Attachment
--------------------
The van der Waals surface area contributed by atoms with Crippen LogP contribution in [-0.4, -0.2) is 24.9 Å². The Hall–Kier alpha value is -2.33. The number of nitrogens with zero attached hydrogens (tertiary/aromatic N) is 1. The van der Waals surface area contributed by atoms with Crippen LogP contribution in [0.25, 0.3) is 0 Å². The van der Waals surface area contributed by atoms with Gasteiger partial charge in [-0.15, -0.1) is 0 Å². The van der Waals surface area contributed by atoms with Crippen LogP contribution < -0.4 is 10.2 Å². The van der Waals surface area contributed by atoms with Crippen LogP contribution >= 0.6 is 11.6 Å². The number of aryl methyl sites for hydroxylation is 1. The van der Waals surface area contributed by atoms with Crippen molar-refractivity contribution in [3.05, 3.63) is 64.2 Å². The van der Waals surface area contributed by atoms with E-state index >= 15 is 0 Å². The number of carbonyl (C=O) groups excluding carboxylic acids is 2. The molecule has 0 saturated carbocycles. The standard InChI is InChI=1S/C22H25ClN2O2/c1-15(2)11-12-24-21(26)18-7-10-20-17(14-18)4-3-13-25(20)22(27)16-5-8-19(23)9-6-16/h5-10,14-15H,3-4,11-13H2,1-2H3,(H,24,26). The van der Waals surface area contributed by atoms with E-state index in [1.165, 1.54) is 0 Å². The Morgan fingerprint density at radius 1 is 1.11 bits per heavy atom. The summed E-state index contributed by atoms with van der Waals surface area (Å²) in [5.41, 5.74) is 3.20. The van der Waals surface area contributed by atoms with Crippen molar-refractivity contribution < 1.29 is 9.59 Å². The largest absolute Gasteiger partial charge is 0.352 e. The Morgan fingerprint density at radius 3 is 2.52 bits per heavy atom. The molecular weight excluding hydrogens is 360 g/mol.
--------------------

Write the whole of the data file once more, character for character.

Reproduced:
The van der Waals surface area contributed by atoms with Crippen LogP contribution in [-0.4, -0.2) is 24.9 Å². The Hall–Kier alpha value is -2.33. The number of nitrogens with zero attached hydrogens (tertiary/aromatic N) is 1. The van der Waals surface area contributed by atoms with Crippen LogP contribution in [0.25, 0.3) is 0 Å². The van der Waals surface area contributed by atoms with Gasteiger partial charge in [-0.15, -0.1) is 0 Å². The van der Waals surface area contributed by atoms with Crippen LogP contribution < -0.4 is 10.2 Å². The van der Waals surface area contributed by atoms with Crippen LogP contribution >= 0.6 is 11.6 Å². The number of aryl methyl sites for hydroxylation is 1. The van der Waals surface area contributed by atoms with Crippen molar-refractivity contribution in [3.05, 3.63) is 64.2 Å². The van der Waals surface area contributed by atoms with E-state index >= 15 is 0 Å². The number of carbonyl (C=O) groups excluding carboxylic acids is 2. The molecule has 0 saturated carbocycles. The standard InChI is InChI=1S/C22H25ClN2O2/c1-15(2)11-12-24-21(26)18-7-10-20-17(14-18)4-3-13-25(20)22(27)16-5-8-19(23)9-6-16/h5-10,14-15H,3-4,11-13H2,1-2H3,(H,24,26). The van der Waals surface area contributed by atoms with E-state index in [1.165, 1.54) is 0 Å². The Morgan fingerprint density at radius 1 is 1.11 bits per heavy atom. The summed E-state index contributed by atoms with van der Waals surface area (Å²) in [5.41, 5.74) is 3.20. The van der Waals surface area contributed by atoms with Crippen molar-refractivity contribution < 1.29 is 9.59 Å². The largest absolute Gasteiger partial charge is 0.352 e. The Morgan fingerprint density at radius 3 is 2.52 bits per heavy atom. The molecular weight excluding hydrogens is 360 g/mol.